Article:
PM must not be a Paper Tiger in face of Indonesian trade threat

Six thousand jobs in the Latrobe Valley remain on the line despite the Australian Government putting anti-dumping tariffs on Indonesian paper imports last week. 

It was reported this week that the Indonesian Government is threatening to terminate Trade Agreement negotiations if the tariff decision is not reversed. 

The CFMEU, who represents workers at Australian Paper - the largest employer in the region - has written to Prime Minister Malcolm Turnbull urging him not to cave in to Indonesia’s threats. 

“Prime Minister Turnbull should not be intimidated by the threats of Indonesia and instead back Aussie workers,” CFMEU National Secretary Michael O’Connor said.

“A trade deal with Indonesia swapped for the jobs of these workers, the livelihoods of their families and the wellbeing of the community would not be worth the dumped Indonesian paper it’s written on.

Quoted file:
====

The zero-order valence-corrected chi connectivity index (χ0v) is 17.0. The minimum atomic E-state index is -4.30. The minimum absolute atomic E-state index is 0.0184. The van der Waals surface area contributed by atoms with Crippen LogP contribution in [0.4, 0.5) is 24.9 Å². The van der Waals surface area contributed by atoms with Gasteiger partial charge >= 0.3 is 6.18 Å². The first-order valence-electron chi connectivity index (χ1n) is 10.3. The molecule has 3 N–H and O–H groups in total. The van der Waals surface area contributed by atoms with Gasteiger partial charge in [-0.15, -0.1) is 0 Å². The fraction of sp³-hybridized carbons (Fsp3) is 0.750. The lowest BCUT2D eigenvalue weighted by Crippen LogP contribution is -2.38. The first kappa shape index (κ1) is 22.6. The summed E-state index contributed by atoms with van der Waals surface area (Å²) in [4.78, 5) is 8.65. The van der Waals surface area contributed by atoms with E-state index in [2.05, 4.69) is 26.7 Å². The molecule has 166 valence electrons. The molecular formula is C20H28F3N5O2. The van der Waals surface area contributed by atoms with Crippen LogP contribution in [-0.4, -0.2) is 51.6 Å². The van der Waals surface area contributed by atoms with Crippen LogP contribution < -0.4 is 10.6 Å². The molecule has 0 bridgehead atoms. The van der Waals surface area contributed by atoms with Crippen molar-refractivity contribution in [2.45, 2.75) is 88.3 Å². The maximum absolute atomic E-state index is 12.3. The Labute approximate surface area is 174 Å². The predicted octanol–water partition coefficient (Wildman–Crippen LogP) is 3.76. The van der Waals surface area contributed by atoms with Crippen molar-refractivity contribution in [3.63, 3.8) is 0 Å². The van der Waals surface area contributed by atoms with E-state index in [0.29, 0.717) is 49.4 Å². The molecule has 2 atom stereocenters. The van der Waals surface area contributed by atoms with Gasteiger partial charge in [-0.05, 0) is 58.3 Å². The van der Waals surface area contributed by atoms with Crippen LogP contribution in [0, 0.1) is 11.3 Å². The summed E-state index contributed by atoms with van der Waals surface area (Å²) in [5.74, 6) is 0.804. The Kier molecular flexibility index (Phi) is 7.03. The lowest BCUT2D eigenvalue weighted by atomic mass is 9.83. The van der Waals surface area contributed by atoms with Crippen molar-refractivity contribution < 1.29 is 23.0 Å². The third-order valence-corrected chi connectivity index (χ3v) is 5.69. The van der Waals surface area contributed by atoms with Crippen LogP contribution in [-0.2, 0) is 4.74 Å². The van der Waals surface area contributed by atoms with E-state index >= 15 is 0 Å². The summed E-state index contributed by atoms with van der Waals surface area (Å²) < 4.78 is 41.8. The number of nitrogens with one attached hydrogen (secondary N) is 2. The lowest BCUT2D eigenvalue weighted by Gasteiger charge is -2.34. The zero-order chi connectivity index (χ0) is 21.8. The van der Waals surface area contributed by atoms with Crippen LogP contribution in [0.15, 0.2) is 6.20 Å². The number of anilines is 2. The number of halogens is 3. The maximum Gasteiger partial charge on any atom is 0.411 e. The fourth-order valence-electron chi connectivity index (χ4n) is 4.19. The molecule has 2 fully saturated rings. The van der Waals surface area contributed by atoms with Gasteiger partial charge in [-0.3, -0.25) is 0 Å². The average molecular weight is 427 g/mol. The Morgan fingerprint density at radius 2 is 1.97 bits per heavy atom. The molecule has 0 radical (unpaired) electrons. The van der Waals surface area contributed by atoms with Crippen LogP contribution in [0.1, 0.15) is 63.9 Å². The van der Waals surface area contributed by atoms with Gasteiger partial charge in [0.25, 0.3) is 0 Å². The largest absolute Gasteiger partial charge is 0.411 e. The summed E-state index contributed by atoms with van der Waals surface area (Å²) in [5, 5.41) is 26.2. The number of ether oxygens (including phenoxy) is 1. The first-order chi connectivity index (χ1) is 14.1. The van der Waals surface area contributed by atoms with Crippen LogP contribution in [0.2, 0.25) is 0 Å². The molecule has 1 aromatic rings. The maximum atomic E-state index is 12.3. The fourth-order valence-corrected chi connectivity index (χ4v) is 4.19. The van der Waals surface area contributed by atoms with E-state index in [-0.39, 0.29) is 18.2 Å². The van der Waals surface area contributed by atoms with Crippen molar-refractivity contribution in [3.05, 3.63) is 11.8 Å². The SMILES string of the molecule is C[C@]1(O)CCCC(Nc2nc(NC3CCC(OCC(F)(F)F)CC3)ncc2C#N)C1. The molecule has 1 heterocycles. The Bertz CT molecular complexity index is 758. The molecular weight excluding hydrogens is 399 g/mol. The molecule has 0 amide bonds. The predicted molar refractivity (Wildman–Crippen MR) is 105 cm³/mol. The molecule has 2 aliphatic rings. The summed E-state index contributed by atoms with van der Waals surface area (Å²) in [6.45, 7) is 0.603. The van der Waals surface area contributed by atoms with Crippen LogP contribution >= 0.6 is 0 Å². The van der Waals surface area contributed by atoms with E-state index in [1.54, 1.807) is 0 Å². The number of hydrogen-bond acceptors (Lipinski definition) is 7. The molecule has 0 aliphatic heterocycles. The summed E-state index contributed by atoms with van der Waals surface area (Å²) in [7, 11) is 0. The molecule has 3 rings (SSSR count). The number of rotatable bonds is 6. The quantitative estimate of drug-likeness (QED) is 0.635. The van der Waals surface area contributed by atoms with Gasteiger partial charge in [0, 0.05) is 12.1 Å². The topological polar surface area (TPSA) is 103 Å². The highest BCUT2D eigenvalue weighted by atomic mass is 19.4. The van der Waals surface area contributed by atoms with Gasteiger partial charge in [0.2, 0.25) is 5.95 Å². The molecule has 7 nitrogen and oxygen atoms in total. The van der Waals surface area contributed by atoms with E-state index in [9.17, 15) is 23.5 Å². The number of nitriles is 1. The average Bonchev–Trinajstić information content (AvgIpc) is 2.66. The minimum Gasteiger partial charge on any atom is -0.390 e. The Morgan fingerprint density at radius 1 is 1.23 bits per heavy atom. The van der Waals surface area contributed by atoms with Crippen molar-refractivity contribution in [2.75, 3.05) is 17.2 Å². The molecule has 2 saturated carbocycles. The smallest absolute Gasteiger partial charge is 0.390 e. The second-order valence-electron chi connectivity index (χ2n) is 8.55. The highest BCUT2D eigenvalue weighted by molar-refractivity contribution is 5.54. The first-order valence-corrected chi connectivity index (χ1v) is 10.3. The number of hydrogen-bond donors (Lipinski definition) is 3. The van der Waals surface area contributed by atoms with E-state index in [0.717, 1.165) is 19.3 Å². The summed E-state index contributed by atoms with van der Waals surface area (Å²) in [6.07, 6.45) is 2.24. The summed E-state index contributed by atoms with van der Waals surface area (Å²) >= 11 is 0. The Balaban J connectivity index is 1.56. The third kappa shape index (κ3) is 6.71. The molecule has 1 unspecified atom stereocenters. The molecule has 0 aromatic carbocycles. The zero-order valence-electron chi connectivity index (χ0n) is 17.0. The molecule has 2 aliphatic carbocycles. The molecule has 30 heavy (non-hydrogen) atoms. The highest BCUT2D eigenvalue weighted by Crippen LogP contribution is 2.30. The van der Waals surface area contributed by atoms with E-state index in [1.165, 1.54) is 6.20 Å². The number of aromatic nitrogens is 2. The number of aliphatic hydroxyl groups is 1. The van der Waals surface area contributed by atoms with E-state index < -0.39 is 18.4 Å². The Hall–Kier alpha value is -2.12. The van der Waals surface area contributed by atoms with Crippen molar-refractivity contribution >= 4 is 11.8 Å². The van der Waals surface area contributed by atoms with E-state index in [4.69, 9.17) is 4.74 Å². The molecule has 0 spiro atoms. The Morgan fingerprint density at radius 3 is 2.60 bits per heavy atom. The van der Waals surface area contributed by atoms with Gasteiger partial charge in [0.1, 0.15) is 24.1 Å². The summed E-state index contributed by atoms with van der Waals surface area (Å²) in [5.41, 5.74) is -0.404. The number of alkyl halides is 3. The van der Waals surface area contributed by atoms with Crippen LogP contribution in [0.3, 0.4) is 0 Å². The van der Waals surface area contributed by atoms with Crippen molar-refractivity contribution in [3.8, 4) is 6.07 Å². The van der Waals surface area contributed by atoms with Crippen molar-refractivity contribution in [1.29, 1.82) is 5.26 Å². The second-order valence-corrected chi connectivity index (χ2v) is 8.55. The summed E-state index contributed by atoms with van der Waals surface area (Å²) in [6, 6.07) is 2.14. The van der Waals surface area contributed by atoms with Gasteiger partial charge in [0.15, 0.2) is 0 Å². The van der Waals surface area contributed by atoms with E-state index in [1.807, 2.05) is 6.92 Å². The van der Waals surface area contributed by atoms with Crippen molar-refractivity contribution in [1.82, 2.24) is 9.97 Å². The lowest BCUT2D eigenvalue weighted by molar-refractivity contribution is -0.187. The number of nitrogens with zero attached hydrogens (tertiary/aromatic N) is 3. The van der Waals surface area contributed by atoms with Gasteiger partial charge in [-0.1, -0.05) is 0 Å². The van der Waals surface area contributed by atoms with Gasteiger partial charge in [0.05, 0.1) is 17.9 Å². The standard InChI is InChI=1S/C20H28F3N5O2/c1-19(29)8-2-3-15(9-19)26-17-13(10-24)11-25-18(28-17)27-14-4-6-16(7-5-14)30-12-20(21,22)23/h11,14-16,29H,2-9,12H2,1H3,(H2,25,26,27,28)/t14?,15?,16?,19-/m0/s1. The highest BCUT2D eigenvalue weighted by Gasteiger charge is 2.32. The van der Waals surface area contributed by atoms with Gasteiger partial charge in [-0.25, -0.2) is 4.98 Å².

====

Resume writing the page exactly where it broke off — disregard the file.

“The Prime Minister has a choice - he can either back local jobs or back the greed of the Indonesian paper bosses.” 

The Indonesian threat follows the decision by Assistant Industry Minister Laundy to put tariffs of up to 45% on Indonesian A4 photocopy paper exports following a yearlong investigation by the Anti-Dumping Commission. 

The Commission found the paper was being exported from Indonesia to Australia below its “fair price” causing injury to Australian industry and risking Australian jobs.  Assistant Minister Laundy stated:  This decision is about ensuring a level playing field between Australia and our trading partners. The Turnbull Government will continue to protect Australian industries and workers, under Australia’s anti-dumping and countervailing (anti-subsidy) system. 

To date, the Prime Minister has been silent on the decision. 

The CFMEU is worried that a trade agreement with Indonesia would open up Australia to more dumping, asbestos imports, substandard building products and cheap labour.

“This is just another reason why this extraordinary threat from Indonesia must be stared down” 

The decision to put on the anti-dumping tariffs was made following support for the workers from Federal local National party Member Darren Chester, Federal local Liberal Party Member Russell Broadbent and the Victorian Labor Government.